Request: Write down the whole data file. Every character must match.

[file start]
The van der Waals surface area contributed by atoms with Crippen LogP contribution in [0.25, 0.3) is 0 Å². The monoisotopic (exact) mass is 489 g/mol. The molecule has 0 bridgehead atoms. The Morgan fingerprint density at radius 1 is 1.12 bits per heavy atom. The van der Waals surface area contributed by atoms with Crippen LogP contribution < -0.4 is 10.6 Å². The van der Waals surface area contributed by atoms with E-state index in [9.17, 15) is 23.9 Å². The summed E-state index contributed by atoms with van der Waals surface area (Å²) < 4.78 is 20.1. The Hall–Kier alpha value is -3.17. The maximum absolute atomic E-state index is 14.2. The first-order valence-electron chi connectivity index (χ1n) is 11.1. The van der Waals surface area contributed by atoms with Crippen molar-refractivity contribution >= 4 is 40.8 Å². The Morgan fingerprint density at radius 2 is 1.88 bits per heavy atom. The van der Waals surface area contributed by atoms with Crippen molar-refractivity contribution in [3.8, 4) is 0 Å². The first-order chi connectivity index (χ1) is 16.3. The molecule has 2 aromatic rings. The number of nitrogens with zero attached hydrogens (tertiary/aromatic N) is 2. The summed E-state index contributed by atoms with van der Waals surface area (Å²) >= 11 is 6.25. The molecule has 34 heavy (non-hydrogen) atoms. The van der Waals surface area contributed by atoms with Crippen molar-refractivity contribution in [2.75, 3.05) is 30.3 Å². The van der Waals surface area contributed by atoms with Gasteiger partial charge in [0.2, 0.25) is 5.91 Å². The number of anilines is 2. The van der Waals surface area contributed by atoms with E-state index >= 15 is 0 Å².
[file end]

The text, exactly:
The van der Waals surface area contributed by atoms with Crippen LogP contribution in [0.25, 0.3) is 0 Å². The monoisotopic (exact) mass is 489 g/mol. The molecule has 0 bridgehead atoms. The Morgan fingerprint density at radius 1 is 1.12 bits per heavy atom. The van der Waals surface area contributed by atoms with Crippen LogP contribution < -0.4 is 10.6 Å². The van der Waals surface area contributed by atoms with E-state index in [9.17, 15) is 23.9 Å². The summed E-state index contributed by atoms with van der Waals surface area (Å²) < 4.78 is 20.1. The Hall–Kier alpha value is -3.17. The maximum absolute atomic E-state index is 14.2. The first-order valence-electron chi connectivity index (χ1n) is 11.1. The van der Waals surface area contributed by atoms with Crippen molar-refractivity contribution >= 4 is 40.8 Å². The Morgan fingerprint density at radius 2 is 1.88 bits per heavy atom. The van der Waals surface area contributed by atoms with Crippen molar-refractivity contribution in [3.8, 4) is 0 Å². The first-order chi connectivity index (χ1) is 16.3. The molecule has 2 aromatic rings. The number of nitrogens with zero attached hydrogens (tertiary/aromatic N) is 2. The summed E-state index contributed by atoms with van der Waals surface area (Å²) >= 11 is 6.25. The molecule has 34 heavy (non-hydrogen) atoms. The van der Waals surface area contributed by atoms with Crippen molar-refractivity contribution in [2.75, 3.05) is 30.3 Å². The van der Waals surface area contributed by atoms with Gasteiger partial charge in [0.2, 0.25) is 5.91 Å². The number of anilines is 2. The van der Waals surface area contributed by atoms with E-state index >= 15 is 0 Å².